Meanwhile, Coleman [32] defined social capital as a component that rapidly shapes individual and organizational behavior within the social structure. He regarded mutual trust, norms, expectations, obligations, and information power as forms of social capital. Putnam [33] called social organization characteristics such as trust, norms, and networks that can increase social efficiency by facilitating cooperative work behavior social capital. Furthermore, Ostrom [34] defined social capital as shared understanding, clarification, rule, and knowledge of interactions that cause individuals and organizations to repeat actions. In addition, Inkpen and Tsang [35] stated that it refers to the sum of resources that arise from and are inherent in the relationship held by individuals or organizations in the network. In this way, social capital can be divided into structural and cultural aspects. In contrast, structural characteristics emphasize social network connections, whereas cultural elements emphasize trust, norms, and values [36].
Because there are various definitions of social capital, each previous study presents different perspectives on the components. For example, Putnam [33] presented network, trust, and norm as sources of social capital, and Nahapiet and Ghoshal [15] classified social capital into structural, relational, and cognitive dimensions and proposed factors for each dimension.
Among the components of social capital, trust, norms, and networks take a central position. Trust is a belief that exists between people, and in the case of organizations, it plays a critical role in sharing and communicating knowledge and information [37]. Meanwhile, the norm is a primary mechanism that promotes the organization’s culture by causing group members to act in accordance with the shared language, behavior, and goal [38]. The network functions as an infrastructure for social capital, allowing it to exist as a relationship within a group.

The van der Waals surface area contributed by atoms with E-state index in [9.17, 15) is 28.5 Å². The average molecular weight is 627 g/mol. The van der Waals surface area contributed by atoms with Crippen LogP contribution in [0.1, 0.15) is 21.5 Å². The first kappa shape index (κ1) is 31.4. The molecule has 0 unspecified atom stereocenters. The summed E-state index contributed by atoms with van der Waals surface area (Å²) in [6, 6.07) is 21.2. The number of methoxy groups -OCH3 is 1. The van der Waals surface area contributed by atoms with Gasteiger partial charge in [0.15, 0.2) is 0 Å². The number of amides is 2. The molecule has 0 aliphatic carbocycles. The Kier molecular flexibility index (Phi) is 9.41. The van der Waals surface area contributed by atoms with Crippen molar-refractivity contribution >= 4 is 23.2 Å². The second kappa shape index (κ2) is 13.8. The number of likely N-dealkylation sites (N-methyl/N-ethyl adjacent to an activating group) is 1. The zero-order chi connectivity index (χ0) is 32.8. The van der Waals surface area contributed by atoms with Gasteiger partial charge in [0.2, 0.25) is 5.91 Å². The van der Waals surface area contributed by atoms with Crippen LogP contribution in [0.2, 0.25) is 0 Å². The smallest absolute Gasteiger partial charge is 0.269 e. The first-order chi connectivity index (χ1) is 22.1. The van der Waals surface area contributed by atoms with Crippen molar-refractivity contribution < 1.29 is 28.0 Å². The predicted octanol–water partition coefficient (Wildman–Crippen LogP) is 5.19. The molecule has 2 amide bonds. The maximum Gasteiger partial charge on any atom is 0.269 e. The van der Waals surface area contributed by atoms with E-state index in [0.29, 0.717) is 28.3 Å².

4. Job Performance

Job performance refers to the physical behavior of the investigator to achieve the organization’s goal [39]. From this perspective, job performance refers to actions evaluated by the organization as part of the employee’s responsibilities and duties [40].
As the organization’s need for adaptability grows, job performance is classified as task performance and contextual performance. Research on the model system of job performance progresses; thus, the concept of adaptive performance, which necessitates individual adaptability on the part of employees, emerges [41][42]. The performance of tasks is an official job that is specified in job descriptions. It can be defined as an action that either directly executes the organization’s core skills or indirectly performs the tasks necessary for such skills [43]. Meanwhile, contextual performance is an action that supports the organization’s social and psychological environment so that its core functions can be carried out smoothly. Adaptation performance is a concept that encompasses behaviors, abilities, and attributes that helps members comprehend the organizational environment for changing and uncertain situations and adapt accordingly [41]. As a result, job performance has evolved into a concept that encompasses various job behaviors, such as anti-productivity and organizational citizenship, including contextual and task performance that contributes to organizational effectiveness [44]